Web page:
# Thread: I have used the computer for two hours.

1. ## I have used the computer for two hours.

Hello, I want to ask a question about the difference between present perfect and present perfect continuous.

Are the below sentences OK?

1. I have used the computer for two hours.
2. I have studied English since this morning.
3. I have read the book for five hours.

It seems better to use present perfect continuous instead. But are the above sentences plain wrong?

2. ## Re: I have used the computer for two hours.

I have been using the computer for two hours.
I have been studying english since this morning.
I have been reading the book for five hours.

How long did you use the computer?
I used the computer for two hours.

How long have you been studying English?
Since this morning.

How long have you been reading the book?
I have been reading it for five hours.

Hope this helps,
Joany

3. ## Re: I have used the computer for two hours.

Originally Posted by Yoshio
It seems better to use present perfect continuous instead. But are the above sentences plain wrong?

No, they're not. We use the present perfect continuous when we want to stress the duration or the fact that the action is unfinished. We can use the simple form when the action hasn't finished; it's more a question of how important it is to tell the listener that it's not finished or the length of time.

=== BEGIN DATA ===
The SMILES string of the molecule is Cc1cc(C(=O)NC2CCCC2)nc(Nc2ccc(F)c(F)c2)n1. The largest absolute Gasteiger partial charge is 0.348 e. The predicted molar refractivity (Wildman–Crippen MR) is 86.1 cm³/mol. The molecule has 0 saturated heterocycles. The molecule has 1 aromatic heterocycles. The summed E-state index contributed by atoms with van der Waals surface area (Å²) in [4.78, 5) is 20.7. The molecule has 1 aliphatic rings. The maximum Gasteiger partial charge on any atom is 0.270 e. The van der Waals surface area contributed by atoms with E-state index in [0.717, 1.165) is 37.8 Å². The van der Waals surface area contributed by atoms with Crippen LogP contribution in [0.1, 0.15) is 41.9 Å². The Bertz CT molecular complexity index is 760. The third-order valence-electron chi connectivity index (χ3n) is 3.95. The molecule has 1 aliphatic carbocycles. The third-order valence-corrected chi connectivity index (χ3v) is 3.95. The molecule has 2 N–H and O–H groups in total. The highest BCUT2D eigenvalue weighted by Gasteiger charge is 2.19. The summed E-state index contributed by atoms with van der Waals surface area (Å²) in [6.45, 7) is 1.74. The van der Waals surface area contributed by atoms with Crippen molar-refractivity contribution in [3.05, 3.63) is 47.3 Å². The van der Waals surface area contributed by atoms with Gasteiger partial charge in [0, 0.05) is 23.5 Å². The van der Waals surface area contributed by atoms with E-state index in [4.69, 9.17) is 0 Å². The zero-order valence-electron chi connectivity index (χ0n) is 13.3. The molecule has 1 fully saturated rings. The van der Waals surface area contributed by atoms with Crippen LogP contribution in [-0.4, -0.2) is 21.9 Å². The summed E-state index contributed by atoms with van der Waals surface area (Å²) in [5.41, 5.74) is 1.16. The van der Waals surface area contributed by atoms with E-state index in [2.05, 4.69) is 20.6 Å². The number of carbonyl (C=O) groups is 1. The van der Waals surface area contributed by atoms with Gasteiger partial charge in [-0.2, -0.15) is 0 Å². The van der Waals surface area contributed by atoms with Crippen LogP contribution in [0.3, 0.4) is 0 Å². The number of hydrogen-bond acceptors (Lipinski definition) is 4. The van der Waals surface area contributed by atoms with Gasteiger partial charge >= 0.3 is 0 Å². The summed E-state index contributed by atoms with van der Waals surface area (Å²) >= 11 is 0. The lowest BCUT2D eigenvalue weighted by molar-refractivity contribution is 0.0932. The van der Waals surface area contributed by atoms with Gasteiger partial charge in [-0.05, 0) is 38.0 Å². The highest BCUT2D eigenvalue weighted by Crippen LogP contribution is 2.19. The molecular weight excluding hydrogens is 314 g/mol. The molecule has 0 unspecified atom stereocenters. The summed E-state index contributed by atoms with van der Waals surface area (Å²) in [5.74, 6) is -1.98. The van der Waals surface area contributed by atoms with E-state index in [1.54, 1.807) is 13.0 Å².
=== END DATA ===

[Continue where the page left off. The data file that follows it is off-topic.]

4. ## Re: I have used the computer for two hours.

I read Joany's example sentences and Tdol's explanation on the use of present perfect simple and present perfect continuous. I suppose I understand it. But I came up with some other questions.

Can I use the simple form no matter how short the length of time is, as long as the action hasn't finished?

The continuous form seems to be often used when the time of duration is short. Then what if the time is very long, like a century or more.

5. ## Re: I have used the computer for two hours.

The continuous can be used used to emphasise the duration:
I've been waiting for over an hour!
Here, the waiting has finished (if they are speaking to the person who has kept them waiting), but the speaker wants to emphasise the considerable length of time. It can emphasise length in both directions- 'I've been living here for three weeks' (short time or temporary).

Can I use the simple form no matter how short the length of time is, as long as the action hasn't finished?
The simple form can be used for finished and unfinished actions; the most important factor is that the action has some relevance to the present time.

6. ## Re: I have used the computer for two hours.

Thank you, Tdol.

Your explanation is very clear and I think I understand it.

7. ## Re: I have used the computer for two hours.

Yoshio, you're welcome. I am afraid that the uses are not easy to distill into simple rules.

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